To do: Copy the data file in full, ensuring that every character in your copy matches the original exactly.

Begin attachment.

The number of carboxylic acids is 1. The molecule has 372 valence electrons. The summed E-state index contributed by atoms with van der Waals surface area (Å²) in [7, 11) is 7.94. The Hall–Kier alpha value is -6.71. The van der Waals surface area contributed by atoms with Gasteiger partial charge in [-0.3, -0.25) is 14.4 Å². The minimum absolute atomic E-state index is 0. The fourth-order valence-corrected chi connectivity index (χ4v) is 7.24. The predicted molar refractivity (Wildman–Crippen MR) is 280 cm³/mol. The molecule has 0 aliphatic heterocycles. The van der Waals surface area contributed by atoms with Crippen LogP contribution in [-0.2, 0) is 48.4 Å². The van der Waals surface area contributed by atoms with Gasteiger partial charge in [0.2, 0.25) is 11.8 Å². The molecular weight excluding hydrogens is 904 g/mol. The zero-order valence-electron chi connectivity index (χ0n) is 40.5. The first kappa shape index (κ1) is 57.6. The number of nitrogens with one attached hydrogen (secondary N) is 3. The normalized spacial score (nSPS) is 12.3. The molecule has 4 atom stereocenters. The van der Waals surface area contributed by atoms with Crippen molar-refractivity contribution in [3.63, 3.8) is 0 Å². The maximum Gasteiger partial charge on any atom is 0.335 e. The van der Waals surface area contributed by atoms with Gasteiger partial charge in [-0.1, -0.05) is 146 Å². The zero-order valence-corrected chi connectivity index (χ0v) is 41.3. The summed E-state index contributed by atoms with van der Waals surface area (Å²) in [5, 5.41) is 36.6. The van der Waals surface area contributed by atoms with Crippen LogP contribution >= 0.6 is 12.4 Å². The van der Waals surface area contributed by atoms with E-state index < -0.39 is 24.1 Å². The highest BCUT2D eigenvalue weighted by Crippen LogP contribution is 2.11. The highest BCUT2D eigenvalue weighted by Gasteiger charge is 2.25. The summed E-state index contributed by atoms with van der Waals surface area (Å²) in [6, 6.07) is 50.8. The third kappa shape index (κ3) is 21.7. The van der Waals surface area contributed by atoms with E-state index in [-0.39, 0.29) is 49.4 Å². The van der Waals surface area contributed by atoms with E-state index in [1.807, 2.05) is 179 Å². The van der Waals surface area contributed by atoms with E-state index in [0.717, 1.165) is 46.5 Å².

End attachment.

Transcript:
The number of carboxylic acids is 1. The molecule has 372 valence electrons. The summed E-state index contributed by atoms with van der Waals surface area (Å²) in [7, 11) is 7.94. The Hall–Kier alpha value is -6.71. The van der Waals surface area contributed by atoms with Gasteiger partial charge in [-0.3, -0.25) is 14.4 Å². The minimum absolute atomic E-state index is 0. The fourth-order valence-corrected chi connectivity index (χ4v) is 7.24. The predicted molar refractivity (Wildman–Crippen MR) is 280 cm³/mol. The molecule has 0 aliphatic heterocycles. The van der Waals surface area contributed by atoms with Crippen LogP contribution in [-0.2, 0) is 48.4 Å². The van der Waals surface area contributed by atoms with Gasteiger partial charge in [0.2, 0.25) is 11.8 Å². The molecular weight excluding hydrogens is 904 g/mol. The zero-order valence-electron chi connectivity index (χ0n) is 40.5. The first kappa shape index (κ1) is 57.6. The number of nitrogens with one attached hydrogen (secondary N) is 3. The normalized spacial score (nSPS) is 12.3. The molecule has 4 atom stereocenters. The van der Waals surface area contributed by atoms with Crippen molar-refractivity contribution in [3.63, 3.8) is 0 Å². The maximum Gasteiger partial charge on any atom is 0.335 e. The van der Waals surface area contributed by atoms with Gasteiger partial charge in [-0.1, -0.05) is 146 Å². The zero-order valence-corrected chi connectivity index (χ0v) is 41.3. The summed E-state index contributed by atoms with van der Waals surface area (Å²) in [5, 5.41) is 36.6. The van der Waals surface area contributed by atoms with Crippen LogP contribution >= 0.6 is 12.4 Å². The van der Waals surface area contributed by atoms with E-state index < -0.39 is 24.1 Å². The highest BCUT2D eigenvalue weighted by Crippen LogP contribution is 2.11. The highest BCUT2D eigenvalue weighted by Gasteiger charge is 2.25. The summed E-state index contributed by atoms with van der Waals surface area (Å²) in [6, 6.07) is 50.8. The third kappa shape index (κ3) is 21.7. The van der Waals surface area contributed by atoms with E-state index in [-0.39, 0.29) is 49.4 Å². The van der Waals surface area contributed by atoms with E-state index in [1.807, 2.05) is 179 Å². The van der Waals surface area contributed by atoms with E-state index in [0.717, 1.165) is 46.5 Å².